(Updates to add shipments will include Canadian crude, comment on proposed California rail project)
By Kristen Hays
HOUSTON, Sept 3 (Reuters) - Phillips 66 is buying more railcars to eventually move up to 185,000 barrels per day (bpd) of North American crude oil, including output from North Dakota’s Bakken shale and Canada, to its refineries on the East and West coasts, Chief Executive Officer Greg Garland said on Wednesday.
The fourth-largest U.S. refiner has already bought, or has on order, 3,200 railcars. Garland said during a webcast of a presentation at the Barclays CEO Energy-Power Conference that the company has ordered another 500 railcars to boost its fleet to 3,700 railcars.
On Aug. 1 the company’s 238,000-bpd Bayway refinery in Linden, New Jersey, received its first crude-only train at the plant’s newly expanded offloading system. The system can take up to 70,000 bpd, in addition to up to 75,000 bpd from a joint venture with Global Partners.
Phillips 66’s 30,000-bpd offloading system at its 100,000-bpd refinery in Ferndale, Washington, is on track to start up in the fourth quarter, Garland said.
Garland said the company was “disappointed” in the lengthy permitting process for a rail offloading project at its refinery in Santa Maria, California, but remained optimistic it would be built.
The Santa Maria operates in tandem with the company’s Rodeo, California, refinery, with a combined capacity of 120,200 bpd. The rail project would bring in about 40,000 bpd of heavy oil, like that produced in Canada rather than light Bakken crude, according to the company.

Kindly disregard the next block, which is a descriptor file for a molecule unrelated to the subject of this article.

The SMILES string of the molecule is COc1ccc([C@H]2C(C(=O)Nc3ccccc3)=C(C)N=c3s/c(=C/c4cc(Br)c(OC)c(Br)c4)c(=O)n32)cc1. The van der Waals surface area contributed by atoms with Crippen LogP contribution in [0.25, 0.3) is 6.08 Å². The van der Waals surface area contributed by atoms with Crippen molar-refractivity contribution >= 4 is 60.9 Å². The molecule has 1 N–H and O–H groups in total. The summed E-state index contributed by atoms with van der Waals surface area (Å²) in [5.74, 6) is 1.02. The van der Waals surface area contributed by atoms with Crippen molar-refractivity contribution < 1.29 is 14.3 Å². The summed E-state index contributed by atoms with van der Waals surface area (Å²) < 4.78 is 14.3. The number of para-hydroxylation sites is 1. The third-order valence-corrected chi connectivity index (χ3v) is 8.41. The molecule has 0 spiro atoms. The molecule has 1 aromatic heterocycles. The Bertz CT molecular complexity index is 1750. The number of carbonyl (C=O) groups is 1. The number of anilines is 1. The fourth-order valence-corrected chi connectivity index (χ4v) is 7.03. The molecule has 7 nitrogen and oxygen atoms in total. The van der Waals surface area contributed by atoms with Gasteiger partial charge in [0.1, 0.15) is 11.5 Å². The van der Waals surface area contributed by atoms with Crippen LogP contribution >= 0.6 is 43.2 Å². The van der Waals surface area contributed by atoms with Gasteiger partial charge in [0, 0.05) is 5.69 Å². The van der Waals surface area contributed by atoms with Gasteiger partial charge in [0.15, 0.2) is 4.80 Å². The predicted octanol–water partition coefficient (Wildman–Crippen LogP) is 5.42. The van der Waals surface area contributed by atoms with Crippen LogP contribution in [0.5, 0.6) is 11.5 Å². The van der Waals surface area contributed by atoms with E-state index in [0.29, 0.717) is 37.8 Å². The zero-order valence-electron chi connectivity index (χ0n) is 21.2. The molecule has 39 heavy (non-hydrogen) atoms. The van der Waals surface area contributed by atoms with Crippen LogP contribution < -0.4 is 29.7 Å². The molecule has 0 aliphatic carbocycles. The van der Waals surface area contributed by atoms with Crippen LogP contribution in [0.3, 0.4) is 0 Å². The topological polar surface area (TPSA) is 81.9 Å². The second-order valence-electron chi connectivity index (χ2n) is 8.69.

A local planning commission meeting to consider approving the project has been pushed to January from April to allow an environmental impact report produced in late 2013 to be recirculated for more public comment.
It is one of several crude-by-rail projects in California that have faced much scrutiny and lengthy permitting processes in light of several fiery crude train crashes in the past year.
Next week, Kern County supervisors are expected to approve Alon USA Energy’s proposed 140,000 bpd rail offloading project at its Bakersfield refinery, which has been shut since late 2012 because lack of access to cheaper inland U.S. crudes rendered the plant unprofitable.
If approved as expected, it would be the first substantial new such project to win approval in California.
“It just takes time in California to get these things permitted,” Garland said. (Editing by Jeffrey Benkoe and Bernadette Baum)